The message delivered by Yehudi Menuhin and the education programme presented by Ricardo Lagos provided an equally interesting contrast. Again, however, they did not prove incompatible, for although they differed in form and method, a common humanist thread ran through the philosophy of both presentations.
Menuhin the great musician outlined a genuine manifesto calling for tolerance, mutual trust and reconciliation between adversaries. Once again education was presented as the most valuable means of attaining those goals, the special feature of Menuhin’s approach being his firm belief in the pedagogical virtues of fostering the creative arts and the senses, by which he was, of course, referring to music, song and dance. Focusing education in that direction develops trust in other people and things, and stimulates the pleasure derived from discovery. Education should be applied to the world of leisure as well as the world of work. We must nurture critical and original thought, not insecure people who will always be just a step away from violence and revenge. Finally, we should aid the emergence of a movement to reconcile capitalist and socialist values which would tackle the problem of unemployment and the new concept of work or activity.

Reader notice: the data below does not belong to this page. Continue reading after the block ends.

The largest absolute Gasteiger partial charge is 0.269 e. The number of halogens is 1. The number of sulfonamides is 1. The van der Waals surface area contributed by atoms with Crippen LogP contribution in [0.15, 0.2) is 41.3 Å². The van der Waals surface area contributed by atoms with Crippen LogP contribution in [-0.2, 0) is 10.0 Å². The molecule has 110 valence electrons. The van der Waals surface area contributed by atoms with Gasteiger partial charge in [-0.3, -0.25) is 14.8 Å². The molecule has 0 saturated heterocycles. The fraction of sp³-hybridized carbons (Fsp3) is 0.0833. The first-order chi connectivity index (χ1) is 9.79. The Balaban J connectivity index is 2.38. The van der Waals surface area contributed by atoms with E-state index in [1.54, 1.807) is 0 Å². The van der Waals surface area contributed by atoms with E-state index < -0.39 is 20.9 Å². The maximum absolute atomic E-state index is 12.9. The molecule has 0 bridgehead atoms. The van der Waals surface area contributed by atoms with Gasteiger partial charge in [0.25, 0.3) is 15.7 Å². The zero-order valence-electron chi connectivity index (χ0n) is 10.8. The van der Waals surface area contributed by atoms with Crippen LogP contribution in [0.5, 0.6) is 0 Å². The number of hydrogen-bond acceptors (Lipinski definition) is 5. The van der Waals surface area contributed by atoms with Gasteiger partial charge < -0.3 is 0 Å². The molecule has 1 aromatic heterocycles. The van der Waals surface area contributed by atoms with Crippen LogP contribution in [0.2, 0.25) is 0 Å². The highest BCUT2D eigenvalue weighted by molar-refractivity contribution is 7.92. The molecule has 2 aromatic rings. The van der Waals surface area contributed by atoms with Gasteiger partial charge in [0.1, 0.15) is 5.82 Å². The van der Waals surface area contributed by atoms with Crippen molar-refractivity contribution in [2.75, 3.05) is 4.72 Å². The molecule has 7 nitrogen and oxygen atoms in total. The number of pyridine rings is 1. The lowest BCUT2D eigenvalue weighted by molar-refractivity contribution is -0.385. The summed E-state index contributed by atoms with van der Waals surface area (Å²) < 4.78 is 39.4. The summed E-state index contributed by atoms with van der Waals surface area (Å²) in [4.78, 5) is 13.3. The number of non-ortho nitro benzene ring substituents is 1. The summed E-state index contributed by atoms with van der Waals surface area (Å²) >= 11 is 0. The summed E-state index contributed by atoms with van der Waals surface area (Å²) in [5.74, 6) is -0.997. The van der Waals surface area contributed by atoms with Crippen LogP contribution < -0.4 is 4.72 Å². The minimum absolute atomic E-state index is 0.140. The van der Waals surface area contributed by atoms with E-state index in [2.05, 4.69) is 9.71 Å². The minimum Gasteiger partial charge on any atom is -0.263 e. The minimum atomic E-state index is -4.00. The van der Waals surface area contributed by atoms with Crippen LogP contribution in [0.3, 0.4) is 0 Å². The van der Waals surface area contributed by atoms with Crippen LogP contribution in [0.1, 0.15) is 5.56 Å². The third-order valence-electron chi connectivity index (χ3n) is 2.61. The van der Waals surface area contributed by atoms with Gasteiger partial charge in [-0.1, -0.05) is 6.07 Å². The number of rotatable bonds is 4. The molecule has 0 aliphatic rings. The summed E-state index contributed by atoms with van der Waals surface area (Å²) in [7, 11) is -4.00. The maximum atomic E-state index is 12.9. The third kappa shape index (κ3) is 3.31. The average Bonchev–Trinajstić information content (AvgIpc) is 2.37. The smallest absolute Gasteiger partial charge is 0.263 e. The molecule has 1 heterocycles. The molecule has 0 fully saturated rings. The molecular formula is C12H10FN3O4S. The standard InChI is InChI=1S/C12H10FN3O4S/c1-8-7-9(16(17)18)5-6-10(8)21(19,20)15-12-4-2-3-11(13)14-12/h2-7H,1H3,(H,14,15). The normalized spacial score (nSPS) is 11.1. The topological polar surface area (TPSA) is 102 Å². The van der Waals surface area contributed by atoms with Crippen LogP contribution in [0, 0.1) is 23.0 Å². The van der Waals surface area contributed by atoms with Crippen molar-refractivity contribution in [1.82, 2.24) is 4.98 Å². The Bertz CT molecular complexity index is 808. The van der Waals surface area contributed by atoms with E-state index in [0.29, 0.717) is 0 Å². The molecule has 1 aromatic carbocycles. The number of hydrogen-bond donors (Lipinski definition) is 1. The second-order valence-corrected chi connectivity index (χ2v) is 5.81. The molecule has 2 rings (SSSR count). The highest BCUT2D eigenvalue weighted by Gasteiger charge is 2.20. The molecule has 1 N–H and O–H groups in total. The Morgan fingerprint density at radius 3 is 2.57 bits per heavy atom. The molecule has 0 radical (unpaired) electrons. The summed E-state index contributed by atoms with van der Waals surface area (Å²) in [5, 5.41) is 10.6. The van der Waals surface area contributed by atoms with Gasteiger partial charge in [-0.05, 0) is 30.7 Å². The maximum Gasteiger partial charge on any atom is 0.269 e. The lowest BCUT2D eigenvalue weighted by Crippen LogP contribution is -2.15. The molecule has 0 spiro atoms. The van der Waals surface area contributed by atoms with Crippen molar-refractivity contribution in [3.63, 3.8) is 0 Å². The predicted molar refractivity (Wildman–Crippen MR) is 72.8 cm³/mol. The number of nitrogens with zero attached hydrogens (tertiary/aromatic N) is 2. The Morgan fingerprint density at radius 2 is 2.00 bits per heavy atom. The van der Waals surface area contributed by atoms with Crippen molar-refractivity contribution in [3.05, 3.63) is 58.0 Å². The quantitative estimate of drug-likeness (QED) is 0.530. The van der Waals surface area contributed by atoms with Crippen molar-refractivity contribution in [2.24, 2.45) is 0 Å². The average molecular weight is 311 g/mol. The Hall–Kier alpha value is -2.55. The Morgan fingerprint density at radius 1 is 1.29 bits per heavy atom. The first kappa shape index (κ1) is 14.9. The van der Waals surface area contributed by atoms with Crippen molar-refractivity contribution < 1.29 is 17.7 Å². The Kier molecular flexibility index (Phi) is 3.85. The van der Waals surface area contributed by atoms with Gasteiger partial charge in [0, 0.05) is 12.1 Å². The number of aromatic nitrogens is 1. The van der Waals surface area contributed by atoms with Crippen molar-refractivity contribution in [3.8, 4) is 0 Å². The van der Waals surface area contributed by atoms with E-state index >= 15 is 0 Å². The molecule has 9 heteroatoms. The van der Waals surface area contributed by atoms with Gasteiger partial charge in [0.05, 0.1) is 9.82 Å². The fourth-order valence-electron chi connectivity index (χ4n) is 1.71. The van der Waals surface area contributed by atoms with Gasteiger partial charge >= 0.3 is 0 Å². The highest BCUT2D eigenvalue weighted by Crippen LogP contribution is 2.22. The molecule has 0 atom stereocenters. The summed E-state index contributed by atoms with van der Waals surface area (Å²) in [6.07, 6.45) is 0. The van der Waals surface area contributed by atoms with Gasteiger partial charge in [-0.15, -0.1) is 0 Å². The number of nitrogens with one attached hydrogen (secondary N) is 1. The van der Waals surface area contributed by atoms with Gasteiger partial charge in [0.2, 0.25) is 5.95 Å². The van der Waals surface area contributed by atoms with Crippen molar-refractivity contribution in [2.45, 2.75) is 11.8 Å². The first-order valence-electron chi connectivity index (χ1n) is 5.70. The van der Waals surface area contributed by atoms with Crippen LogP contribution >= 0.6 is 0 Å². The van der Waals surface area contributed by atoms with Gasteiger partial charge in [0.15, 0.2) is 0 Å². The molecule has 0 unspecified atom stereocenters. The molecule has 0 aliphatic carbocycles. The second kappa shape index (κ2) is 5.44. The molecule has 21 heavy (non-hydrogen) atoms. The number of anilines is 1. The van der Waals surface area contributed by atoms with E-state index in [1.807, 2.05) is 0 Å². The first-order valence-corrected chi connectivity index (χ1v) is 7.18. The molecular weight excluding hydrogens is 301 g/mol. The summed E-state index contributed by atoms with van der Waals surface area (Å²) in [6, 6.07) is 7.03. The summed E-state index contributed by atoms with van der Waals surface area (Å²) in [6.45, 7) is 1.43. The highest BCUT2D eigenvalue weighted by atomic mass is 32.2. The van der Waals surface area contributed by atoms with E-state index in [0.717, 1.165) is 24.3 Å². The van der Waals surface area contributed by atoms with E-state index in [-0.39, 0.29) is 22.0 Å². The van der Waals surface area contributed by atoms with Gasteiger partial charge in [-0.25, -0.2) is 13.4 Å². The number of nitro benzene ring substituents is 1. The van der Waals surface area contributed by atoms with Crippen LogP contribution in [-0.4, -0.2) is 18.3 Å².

Ricardo Lagos set out a broad programme for a progressive education policy which he expounded by listing the four challenges he felt education would have to overcome in the 21st century. The first would be the intellectual challenge of providing education with an emphasis on depth rather than width which would teach us how to learn and adapt to change at a rapid pace. The second would be the moral challenge of moving on from education geared towards competition to a blend of solidarity and competitiveness, of identity and pluralism whereby values, not truths, would be instilled. The third would be the challenge of achieving equality, not so much by extending education to more people as by improving the chances of equal achievement and access to quality education for all. The fourth and last would be the organizational challenge, implying decentralized education and monitoring standards.
Lastly, the seminar analysed the role of the University in education and development. Emphasis was placed on the ease with which universities could maintain mutual contact and thus enhance the redistribution of knowledge; on compiling and then disseminating available research; on the vocation of the university in fostering cooperation in education; and on the potential of institutions of higher learning to train the voluntary corps for professional life. Marta Elena Cassaus gave a particularly eloquent account of her experience with regard to the pilot project on intercultural education for development, promoted by Madrid University and designed to educate leaders of indigenous peoples in Guatemala. Based on the conviction that formal education fails to further solidarity or cooperation in education, the project intends to adopt a new multicultural and inclusive approach which recognizes peoples of different backgrounds, regardless of ethnic origin or gender.